Todd McCarthy
The Hollywood Reporter

Deftly playing Tina Fey's feminist-icon mother, Lily Tomlin all but steals Admission, a knowing but uneven comedy about the neuroticism of the college-admission process on both sides of the equation.

William Goss

Actions do have their consequences, though, and Weitz doesn’t try to end things too tidily for their own good. Were only that he had succeeded in committing to one of those films over the other, then Admission might have been this year’s “Liberal Arts” rather than this year’s “Smart People.”

Peter Debruge

The comedy feels forced as Fey works overtime to insert unnecessary zingers at the tail of every scene. If the cast weren’t so endearing, her actions could easily sour an audience on the whole experience, and Admission digs itself a hole only an ensemble this appealing can escape.

Lawrence Toppman
Charlotte Observer

Doris Day will be 89 in two weeks, which makes her exactly half a century too old to play the lead in Admission. That’s a pity, as perhaps only she could have done it justice – if it had been made in 1958.

Peter Rainer
Christian Science Monitor

Granted, this is not automatic laugh-riot material, nor should it be, but didn’t Fey recognize how hackneyed it all is? Does being a movie star mean blanding out everything that makes you special?

Peter Bradshaw
The Guardian

The comic material really isn't there, and the plot transitions feel forced and uncomfortable.

Tim Robey
The Telegraph

The movie subverts expectations, and not in a good way, by seeming in a dither about its own identity. The romance is by the by, the comedy as sparse as can be. We’re left with a curious non-film about the pitfalls of higher education assessment. Odd.

James White

Occasionally charming but mostly bland fare from Weitz, despite the reliable cast. About A Boy remains the best showcase of his talents.

Ken McIntyre
Total Film

These truly are dark and terrible times if we are forced to accept the elitist problems of an Ivy League college admissions officer as shameless fodder for a romcom.

Mary Pols

While Admission remains the story of a woman who comes to question her past choices and jeopardize her career, the movie version is lighter, fluffier and dramatically inert.

Joshua Rothkopf
Time Out New York

Admission’s comedy has walls built around it; director Paul Weitz (About a Boy), normally a softener of harsh edges, might have been stymied by Fey’s snappy persona.

David Edelstein
New York Magazine (Vulture)

That first half of Admission is a lot for an actress to overcome. It’s not just very bad, it’s very fast, as if someone had overwound the metronome. Fairly naturalistic lines are delivered at the pace of screwball zingers — which stubbornly refuse to zing.

Slant Magazine

The estrogenic elements prove widely ineffectual, but they're just pieces of this overlong, overloaded misfire whose double-entendre title ultimately just goads the jaded viewer to admit defeat.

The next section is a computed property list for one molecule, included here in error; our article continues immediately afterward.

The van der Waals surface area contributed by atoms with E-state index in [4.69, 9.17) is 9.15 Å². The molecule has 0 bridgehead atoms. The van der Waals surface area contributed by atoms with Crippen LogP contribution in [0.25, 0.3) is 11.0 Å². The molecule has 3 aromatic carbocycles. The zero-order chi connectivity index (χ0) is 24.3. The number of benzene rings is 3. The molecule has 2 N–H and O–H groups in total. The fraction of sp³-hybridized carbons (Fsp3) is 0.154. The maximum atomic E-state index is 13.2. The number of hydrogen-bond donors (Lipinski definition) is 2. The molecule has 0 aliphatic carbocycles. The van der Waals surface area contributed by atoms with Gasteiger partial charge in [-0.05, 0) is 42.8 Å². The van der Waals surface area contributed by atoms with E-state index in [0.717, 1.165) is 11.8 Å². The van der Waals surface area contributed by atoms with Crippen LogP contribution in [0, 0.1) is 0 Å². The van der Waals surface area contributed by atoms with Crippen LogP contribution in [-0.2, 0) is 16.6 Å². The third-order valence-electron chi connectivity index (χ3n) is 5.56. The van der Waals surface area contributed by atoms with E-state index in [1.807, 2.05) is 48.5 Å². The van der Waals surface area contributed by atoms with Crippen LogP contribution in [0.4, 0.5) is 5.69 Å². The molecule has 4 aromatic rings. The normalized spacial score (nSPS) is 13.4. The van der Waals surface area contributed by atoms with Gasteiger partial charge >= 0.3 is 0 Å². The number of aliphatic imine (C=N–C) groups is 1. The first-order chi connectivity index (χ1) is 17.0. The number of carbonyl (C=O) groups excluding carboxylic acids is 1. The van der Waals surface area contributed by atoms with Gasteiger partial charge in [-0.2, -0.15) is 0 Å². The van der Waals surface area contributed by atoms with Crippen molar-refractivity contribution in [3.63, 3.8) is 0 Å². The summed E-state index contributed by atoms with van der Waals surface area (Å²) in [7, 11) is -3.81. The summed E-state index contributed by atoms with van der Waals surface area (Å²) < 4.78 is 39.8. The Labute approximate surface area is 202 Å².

Gabe Toro
The Playlist

It’s as if Weitz knows he’s got a corpse of a film on his hands -- never trust a movie when it feels as though you can see the director clasping the defibrillator.

Joe Morgenstern
Wall Street Journal

Nobody doesn't like Tina Fey, and anyone aware of her starring role in Admission will be wishing her well. But wishing won't make this dramedy any less dreary than it is.

Joe Neumaier
New York Daily News

The bad news about Admission is that this thin envelope of a comedy checks all the boxes for being a phoned-in, phony, padded rom-com.

Add Soundtrack

1. 2-Part Invention #1 in C. BWV 772 ( Performer: Christy Carew )

2. Careful ( Performer: Flip Grater )

3. Cool Samba ( Performer: Andrew Prosser, Mark Allaway, & Melissa Heathcote )

4. Naturally ( Performer: Future People )

5. George Was Here ( Performer: Michael A. Levine )

6. Lucky ( Performer: Kat Edmonson )

7. Peaceful Carillon ( Performer: Christy Carew )

8. Blues The Most ( Performer: Hampton Hawes )

9. Shine Right Through ( Performer: Correatown )

10. Make Your Heart ( Performer: Azure Ray )

11. Tigertown Blues ( Performer: Dick Armstrong )

12. Hasta Quemarnos ( Performer: Kinky )

13. It's Amazing ( Performer: Jem )

14. (What I) Wouldn't Do ( Performer: A Fine Frenzy )

15. Shapiro, The Kid ( Performer: David Torn )

16. We Are Young ( Performer: Vassy )

17. I Remember You ( Performer: Stephen Trask Itunes )

18. Sticker Shock ( Performer: Stephen Trask Itunes )

19. Fork In the Road ( Performer: Stephen Trask Itunes )

20. What's Real ( Performer: Stephen Trask Itunes )

21. Waitlisted ( Performer: Stephen Trask Itunes )

22. Waitlisted (Alternate Version) ( Performer: Stephen Trask Itunes )

23. Autodidact ( Performer: Stephen Trask Itunes )

24. I Dream of Jeremiah ( Performer: Stephen Trask Itunes )

25. Welcome To Princeton ( Performer: Stephen Trask Itunes )

26. Jazz Goes To College ( Performer: Stephen Trask Itunes )

27. Game On ( Performer: Stephen Trask Itunes )